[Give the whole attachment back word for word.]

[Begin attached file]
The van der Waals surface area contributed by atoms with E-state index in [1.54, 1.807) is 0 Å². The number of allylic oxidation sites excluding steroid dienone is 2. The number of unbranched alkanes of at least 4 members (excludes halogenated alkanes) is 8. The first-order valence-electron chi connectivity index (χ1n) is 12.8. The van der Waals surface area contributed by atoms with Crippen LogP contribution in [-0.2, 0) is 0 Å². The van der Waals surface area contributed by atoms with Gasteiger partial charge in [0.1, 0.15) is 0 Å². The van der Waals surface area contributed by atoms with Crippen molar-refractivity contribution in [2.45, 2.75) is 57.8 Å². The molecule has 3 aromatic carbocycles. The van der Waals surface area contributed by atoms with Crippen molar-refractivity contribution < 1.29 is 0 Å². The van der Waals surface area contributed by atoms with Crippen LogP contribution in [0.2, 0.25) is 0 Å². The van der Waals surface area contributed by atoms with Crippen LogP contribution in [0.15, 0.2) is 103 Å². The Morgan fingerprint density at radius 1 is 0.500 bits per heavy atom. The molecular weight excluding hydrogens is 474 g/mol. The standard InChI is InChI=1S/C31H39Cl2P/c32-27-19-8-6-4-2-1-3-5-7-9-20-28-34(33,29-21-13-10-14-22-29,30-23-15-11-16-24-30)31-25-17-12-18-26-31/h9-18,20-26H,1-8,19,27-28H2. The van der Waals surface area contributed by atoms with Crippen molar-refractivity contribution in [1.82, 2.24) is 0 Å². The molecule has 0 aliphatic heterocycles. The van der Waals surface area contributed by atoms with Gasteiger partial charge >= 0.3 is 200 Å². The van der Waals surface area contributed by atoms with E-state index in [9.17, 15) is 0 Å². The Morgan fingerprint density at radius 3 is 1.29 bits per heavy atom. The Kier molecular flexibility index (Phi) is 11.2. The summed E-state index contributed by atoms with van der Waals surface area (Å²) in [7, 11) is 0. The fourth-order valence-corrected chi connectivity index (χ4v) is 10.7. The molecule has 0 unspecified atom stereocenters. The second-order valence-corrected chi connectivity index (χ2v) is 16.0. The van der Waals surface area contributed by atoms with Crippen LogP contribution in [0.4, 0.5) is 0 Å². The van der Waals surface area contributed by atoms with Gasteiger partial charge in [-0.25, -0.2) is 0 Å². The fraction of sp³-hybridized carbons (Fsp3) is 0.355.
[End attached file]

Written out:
The van der Waals surface area contributed by atoms with E-state index in [1.54, 1.807) is 0 Å². The number of allylic oxidation sites excluding steroid dienone is 2. The number of unbranched alkanes of at least 4 members (excludes halogenated alkanes) is 8. The first-order valence-electron chi connectivity index (χ1n) is 12.8. The van der Waals surface area contributed by atoms with Crippen LogP contribution in [-0.2, 0) is 0 Å². The van der Waals surface area contributed by atoms with Gasteiger partial charge in [0.1, 0.15) is 0 Å². The van der Waals surface area contributed by atoms with Crippen molar-refractivity contribution in [2.45, 2.75) is 57.8 Å². The molecule has 3 aromatic carbocycles. The van der Waals surface area contributed by atoms with Crippen molar-refractivity contribution < 1.29 is 0 Å². The van der Waals surface area contributed by atoms with Crippen LogP contribution in [0.2, 0.25) is 0 Å². The van der Waals surface area contributed by atoms with Crippen LogP contribution in [0.15, 0.2) is 103 Å². The Morgan fingerprint density at radius 1 is 0.500 bits per heavy atom. The molecular weight excluding hydrogens is 474 g/mol. The standard InChI is InChI=1S/C31H39Cl2P/c32-27-19-8-6-4-2-1-3-5-7-9-20-28-34(33,29-21-13-10-14-22-29,30-23-15-11-16-24-30)31-25-17-12-18-26-31/h9-18,20-26H,1-8,19,27-28H2. The van der Waals surface area contributed by atoms with Crippen molar-refractivity contribution in [1.82, 2.24) is 0 Å². The molecule has 0 aliphatic heterocycles. The van der Waals surface area contributed by atoms with Gasteiger partial charge >= 0.3 is 200 Å². The van der Waals surface area contributed by atoms with E-state index in [9.17, 15) is 0 Å². The Morgan fingerprint density at radius 3 is 1.29 bits per heavy atom. The Kier molecular flexibility index (Phi) is 11.2. The summed E-state index contributed by atoms with van der Waals surface area (Å²) in [7, 11) is 0. The fourth-order valence-corrected chi connectivity index (χ4v) is 10.7. The molecule has 0 unspecified atom stereocenters. The second-order valence-corrected chi connectivity index (χ2v) is 16.0. The van der Waals surface area contributed by atoms with Crippen LogP contribution in [0.4, 0.5) is 0 Å². The van der Waals surface area contributed by atoms with Gasteiger partial charge in [-0.25, -0.2) is 0 Å². The fraction of sp³-hybridized carbons (Fsp3) is 0.355.